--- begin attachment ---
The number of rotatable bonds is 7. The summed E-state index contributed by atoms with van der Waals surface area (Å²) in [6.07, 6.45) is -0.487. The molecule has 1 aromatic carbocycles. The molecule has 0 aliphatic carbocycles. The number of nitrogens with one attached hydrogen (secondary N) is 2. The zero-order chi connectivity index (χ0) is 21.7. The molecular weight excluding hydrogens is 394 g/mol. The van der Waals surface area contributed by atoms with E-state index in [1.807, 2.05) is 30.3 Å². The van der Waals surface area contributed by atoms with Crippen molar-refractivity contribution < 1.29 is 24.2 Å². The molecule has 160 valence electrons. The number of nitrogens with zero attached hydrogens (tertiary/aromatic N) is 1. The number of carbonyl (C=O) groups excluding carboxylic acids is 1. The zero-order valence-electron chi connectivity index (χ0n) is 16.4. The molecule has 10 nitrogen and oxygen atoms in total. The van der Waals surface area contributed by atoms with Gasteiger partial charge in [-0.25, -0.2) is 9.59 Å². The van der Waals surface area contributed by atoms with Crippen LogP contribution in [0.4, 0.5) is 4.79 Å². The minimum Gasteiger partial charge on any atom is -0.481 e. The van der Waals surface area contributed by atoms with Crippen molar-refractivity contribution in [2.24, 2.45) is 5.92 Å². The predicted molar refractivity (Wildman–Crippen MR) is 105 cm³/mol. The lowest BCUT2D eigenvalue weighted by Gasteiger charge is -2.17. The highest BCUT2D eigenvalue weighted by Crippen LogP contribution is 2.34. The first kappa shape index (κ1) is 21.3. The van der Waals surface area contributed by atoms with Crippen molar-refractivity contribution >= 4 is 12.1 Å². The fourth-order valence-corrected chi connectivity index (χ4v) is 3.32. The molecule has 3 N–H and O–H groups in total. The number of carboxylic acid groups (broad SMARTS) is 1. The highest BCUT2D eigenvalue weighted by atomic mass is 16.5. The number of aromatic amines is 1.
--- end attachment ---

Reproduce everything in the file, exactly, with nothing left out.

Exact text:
The number of rotatable bonds is 7. The summed E-state index contributed by atoms with van der Waals surface area (Å²) in [6.07, 6.45) is -0.487. The molecule has 1 aromatic carbocycles. The molecule has 0 aliphatic carbocycles. The number of nitrogens with one attached hydrogen (secondary N) is 2. The zero-order chi connectivity index (χ0) is 21.7. The molecular weight excluding hydrogens is 394 g/mol. The van der Waals surface area contributed by atoms with E-state index in [1.807, 2.05) is 30.3 Å². The van der Waals surface area contributed by atoms with Crippen molar-refractivity contribution < 1.29 is 24.2 Å². The molecule has 160 valence electrons. The number of nitrogens with zero attached hydrogens (tertiary/aromatic N) is 1. The number of carbonyl (C=O) groups excluding carboxylic acids is 1. The zero-order valence-electron chi connectivity index (χ0n) is 16.4. The molecule has 10 nitrogen and oxygen atoms in total. The van der Waals surface area contributed by atoms with Gasteiger partial charge in [-0.25, -0.2) is 9.59 Å². The van der Waals surface area contributed by atoms with Crippen LogP contribution in [0.4, 0.5) is 4.79 Å². The minimum Gasteiger partial charge on any atom is -0.481 e. The van der Waals surface area contributed by atoms with Crippen molar-refractivity contribution in [2.24, 2.45) is 5.92 Å². The predicted molar refractivity (Wildman–Crippen MR) is 105 cm³/mol. The lowest BCUT2D eigenvalue weighted by Gasteiger charge is -2.17. The highest BCUT2D eigenvalue weighted by Crippen LogP contribution is 2.34. The first kappa shape index (κ1) is 21.3. The van der Waals surface area contributed by atoms with Crippen molar-refractivity contribution >= 4 is 12.1 Å². The fourth-order valence-corrected chi connectivity index (χ4v) is 3.32. The molecule has 3 N–H and O–H groups in total. The number of carboxylic acid groups (broad SMARTS) is 1. The highest BCUT2D eigenvalue weighted by atomic mass is 16.5. The number of aromatic amines is 1.